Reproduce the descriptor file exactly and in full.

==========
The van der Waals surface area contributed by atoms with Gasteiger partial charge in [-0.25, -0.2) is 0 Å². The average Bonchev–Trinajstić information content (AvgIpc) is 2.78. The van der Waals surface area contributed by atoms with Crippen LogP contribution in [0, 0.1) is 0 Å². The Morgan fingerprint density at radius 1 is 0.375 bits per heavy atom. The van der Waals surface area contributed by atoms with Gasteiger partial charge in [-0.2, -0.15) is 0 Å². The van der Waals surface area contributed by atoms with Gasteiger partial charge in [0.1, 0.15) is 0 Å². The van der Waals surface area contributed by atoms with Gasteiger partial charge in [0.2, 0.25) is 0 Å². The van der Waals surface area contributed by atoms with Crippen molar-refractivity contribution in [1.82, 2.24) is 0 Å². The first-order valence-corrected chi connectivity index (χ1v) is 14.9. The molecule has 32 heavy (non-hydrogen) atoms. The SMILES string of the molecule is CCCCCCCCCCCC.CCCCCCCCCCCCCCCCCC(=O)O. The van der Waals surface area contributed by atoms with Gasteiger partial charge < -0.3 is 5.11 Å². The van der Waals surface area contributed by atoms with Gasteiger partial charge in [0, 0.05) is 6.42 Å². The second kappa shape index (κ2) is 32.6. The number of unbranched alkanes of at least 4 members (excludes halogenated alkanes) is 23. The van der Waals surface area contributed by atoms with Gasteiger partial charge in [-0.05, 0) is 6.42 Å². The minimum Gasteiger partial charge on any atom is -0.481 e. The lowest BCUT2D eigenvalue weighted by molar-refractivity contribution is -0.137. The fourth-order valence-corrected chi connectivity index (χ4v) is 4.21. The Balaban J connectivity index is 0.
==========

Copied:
The van der Waals surface area contributed by atoms with Gasteiger partial charge in [-0.25, -0.2) is 0 Å². The average Bonchev–Trinajstić information content (AvgIpc) is 2.78. The van der Waals surface area contributed by atoms with Crippen LogP contribution in [0, 0.1) is 0 Å². The Morgan fingerprint density at radius 1 is 0.375 bits per heavy atom. The van der Waals surface area contributed by atoms with Gasteiger partial charge in [-0.2, -0.15) is 0 Å². The van der Waals surface area contributed by atoms with Gasteiger partial charge in [0.1, 0.15) is 0 Å². The van der Waals surface area contributed by atoms with Gasteiger partial charge in [0.2, 0.25) is 0 Å². The van der Waals surface area contributed by atoms with Crippen molar-refractivity contribution in [1.82, 2.24) is 0 Å². The first-order valence-corrected chi connectivity index (χ1v) is 14.9. The molecule has 32 heavy (non-hydrogen) atoms. The SMILES string of the molecule is CCCCCCCCCCCC.CCCCCCCCCCCCCCCCCC(=O)O. The van der Waals surface area contributed by atoms with Gasteiger partial charge < -0.3 is 5.11 Å². The van der Waals surface area contributed by atoms with Gasteiger partial charge in [0, 0.05) is 6.42 Å². The second kappa shape index (κ2) is 32.6. The number of unbranched alkanes of at least 4 members (excludes halogenated alkanes) is 23. The van der Waals surface area contributed by atoms with Gasteiger partial charge in [-0.05, 0) is 6.42 Å². The minimum Gasteiger partial charge on any atom is -0.481 e. The lowest BCUT2D eigenvalue weighted by molar-refractivity contribution is -0.137. The fourth-order valence-corrected chi connectivity index (χ4v) is 4.21. The Balaban J connectivity index is 0.